Voting is a key way to keep decision making as democratic as possible. It is a great way to empower everyone to have their say in decisions.
The Right to Vote
The right to vote is a key part of any democracy. Democracy means everyone has a vote in elections and have a say in who runs the country. Most countries started out only giving the right to vote in parliamentary elections to rich men. Over time, in most places, the range of people who can vote has increased. In the United Kingdom it took until 1918 for any women to be gain the right to vote. It took until 1928 for all men and women over the age of 21, regardless of whether they owned property, to have that right. In 1969 the voting age was reduced to 18.
Young people are still not allowed to vote in parliamentary elections. How old do you think you should have to be to be able to vote? Should there be a minimum age? How about a maximum age?
There is a major campaign to allow votes at sixteen. There is a famous saying “no taxation without representation”. This means you shouldn’t have to pay taxes in a country where you have no say over the government who set those taxes and decide how to spend them. This is the case for 16 and 17 years olds who are working in the UK as they have to pay income tax but can’t vote.
Set a Vote
What could you make more democratic in your household/friendship circle? Think of something that is important to you, for example what to have for dinner, what games to play, which park to go to for a bike ride.
Decide who has the right to vote in your process – do you want to include everyone, or are the restrictions based on age, gender, wealth, background etc. How would it feel to be excluded from the right to vote? Are you choosing a system that lets you vote but not some other people? Often those allowed to vote look and sound a lot like those who got to decide on who had that right.
Choose which voting system to use (see below) – maybe you want to run your vote a few times trying out different systems, or maybe you think one would work best. Are you choosing based on what will get the best result for you? Often it is difficult to get a government to change the system that is in place – even if it is unfair – because it is the one they got elected under.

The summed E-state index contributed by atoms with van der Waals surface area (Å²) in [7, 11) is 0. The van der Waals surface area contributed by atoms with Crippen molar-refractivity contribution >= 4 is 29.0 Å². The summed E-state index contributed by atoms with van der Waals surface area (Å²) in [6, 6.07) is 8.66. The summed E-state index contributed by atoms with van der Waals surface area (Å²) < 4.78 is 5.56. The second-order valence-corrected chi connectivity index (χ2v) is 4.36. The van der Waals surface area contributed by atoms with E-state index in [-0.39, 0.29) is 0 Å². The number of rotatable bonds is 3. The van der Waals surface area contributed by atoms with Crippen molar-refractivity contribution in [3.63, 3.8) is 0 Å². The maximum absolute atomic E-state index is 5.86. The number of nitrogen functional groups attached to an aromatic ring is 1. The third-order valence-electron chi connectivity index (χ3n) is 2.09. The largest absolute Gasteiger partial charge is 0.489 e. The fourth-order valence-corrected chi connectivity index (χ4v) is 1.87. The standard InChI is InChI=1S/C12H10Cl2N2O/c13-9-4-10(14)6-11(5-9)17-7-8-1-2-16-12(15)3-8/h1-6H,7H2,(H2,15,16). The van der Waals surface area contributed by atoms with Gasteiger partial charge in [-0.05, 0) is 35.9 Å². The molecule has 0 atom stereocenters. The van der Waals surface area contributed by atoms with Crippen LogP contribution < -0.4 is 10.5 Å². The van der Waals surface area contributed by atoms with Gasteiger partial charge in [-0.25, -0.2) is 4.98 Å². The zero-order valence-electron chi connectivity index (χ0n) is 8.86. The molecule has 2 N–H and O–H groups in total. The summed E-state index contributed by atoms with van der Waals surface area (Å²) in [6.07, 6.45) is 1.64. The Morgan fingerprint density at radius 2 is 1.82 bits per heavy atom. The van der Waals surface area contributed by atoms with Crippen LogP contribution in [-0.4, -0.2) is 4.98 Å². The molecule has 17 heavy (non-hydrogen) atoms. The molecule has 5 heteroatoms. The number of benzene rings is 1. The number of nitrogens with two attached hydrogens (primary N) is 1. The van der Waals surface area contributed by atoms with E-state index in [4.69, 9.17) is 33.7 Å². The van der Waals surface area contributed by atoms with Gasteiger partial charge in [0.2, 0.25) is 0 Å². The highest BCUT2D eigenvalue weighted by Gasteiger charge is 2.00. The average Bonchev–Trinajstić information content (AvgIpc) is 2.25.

In most elections people vote anonymously, via a secret ballot. Will you use this system or ask people to put up their hands, or make another public show of their choice? What might be the benefits of a secret ballot? Of course if you have chosen consensus decision making then this is a public discussion.
If you have decided on a secret ballot then create your ballot papers. You could use the template attached or create you own. They all need to be the same with a space for people to put their vote without anyone knowing who they are. If you have chosen STV you will need a space for people to put their preferences.
Firstly, make a space where people can vote privately. The next step is to get a box where the papers can be safely put until the votes need to be counted. Finally, count the votes twice to make sure you haven’t missed any.
Otherwise, find a space where you can all discuss your options if you have gone for consensus decision making.
Reveal the results of your vote. How does everyone feel? What decisions have you made? Was this a satisfying way to come to a decision? What else could you decide in this way?
There are lots of different systems for voting. Different ways of casting your vote, of counting them, and of deciding who has won. There are some really great descriptions of different voting systems, how they work and where they are used on the Electoral Reform Society website. Here are a few of the most used systems: